• Review of contracts with joint ventures to confirm that the appropriate FCPA compliance terms and conditions are in place.
  • Determine that actual due diligence took place on the joint venture.
  • Review FCPA compliance training program; both the substance of the program and attendance records.
  • Does the joint venture have a hotline or any other reporting mechanism for allegations of compliance violations? If so how are such reports maintained? Review any reports of compliance violations or issues that arose through anonymous reporting, hotline or any other reporting mechanism.
  • Does the joint venture have written employee discipline procedures? If so have any employees been disciplined for any compliance violations? If yes review all relevant files relating to any such violations to determine the process used and the outcome reached.
  • Review employee expense reports for employees in high-risk positions or high-risk countries.
  • Testing for gifts, travel and entertainment that were provided to, or for, foreign governmental officials.
  • Review the overall structure of the joint venture’s compliance program. If the company has a designated compliance officer to whom, and how, does that compliance officer report?
  • How is the joint venture’s compliance program designed to identify risks and what has been the result of any so identified?
  • Review a sample of employee commission payments and determine if they follow the internal policy and procedure of the joint venture.
  • Regarding any petty cash activity in foreign locations, review a sample of activity and apply analytical procedures and testing. Analyze the general ledger for high-risk transactions and cash advances and apply analytical procedures and testing.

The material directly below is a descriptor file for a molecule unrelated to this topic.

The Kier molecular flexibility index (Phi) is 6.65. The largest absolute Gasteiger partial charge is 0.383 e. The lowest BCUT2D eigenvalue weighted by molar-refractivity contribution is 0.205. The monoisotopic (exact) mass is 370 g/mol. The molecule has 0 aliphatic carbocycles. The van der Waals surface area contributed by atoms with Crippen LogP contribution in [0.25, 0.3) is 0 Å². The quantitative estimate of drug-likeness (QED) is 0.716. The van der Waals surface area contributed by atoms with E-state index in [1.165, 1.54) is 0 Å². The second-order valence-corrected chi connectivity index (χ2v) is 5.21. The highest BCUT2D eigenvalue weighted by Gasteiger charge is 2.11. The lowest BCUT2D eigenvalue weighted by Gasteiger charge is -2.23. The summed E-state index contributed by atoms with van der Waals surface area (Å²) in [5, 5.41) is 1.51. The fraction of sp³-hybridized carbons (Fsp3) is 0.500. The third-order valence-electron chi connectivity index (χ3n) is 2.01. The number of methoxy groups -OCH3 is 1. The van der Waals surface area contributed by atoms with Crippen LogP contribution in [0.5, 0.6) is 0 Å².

Finally, is your follow up after the audit. If there are any red flags which were not fully investigated during the audit process, that must be accomplished in this phase. Additionally, if there were action items for remediation they should be completed in a timely manner. There may be some issues which may bear greater scrutiny during the year, such as gift, travel and entertainment expenses which can be noted as well. 

Three Key Takeaways

  1. Joint Venture present unique risks FCPA risks and must be managed accordingly.
  2. Your final report needs to consider the final viewer of the document, potentially the DOJ or SEC.
  3. Be sure to follow up on any red flags raised but not cleared and action items for remediation or additional scrutiny.

 

This month’s podcast series is sponsored by Michael Volkov and The Volkov Law Group.  The Volkov Law Group is a premier law firm specializing in corporate ethics and compliance, internal investigations and white collar defense.  For more information and to discuss practical solutions to compliance and enforcement issues, email Michael Volkov at mvolkov@volkovlaw.com or check out www.volkovlaw.com.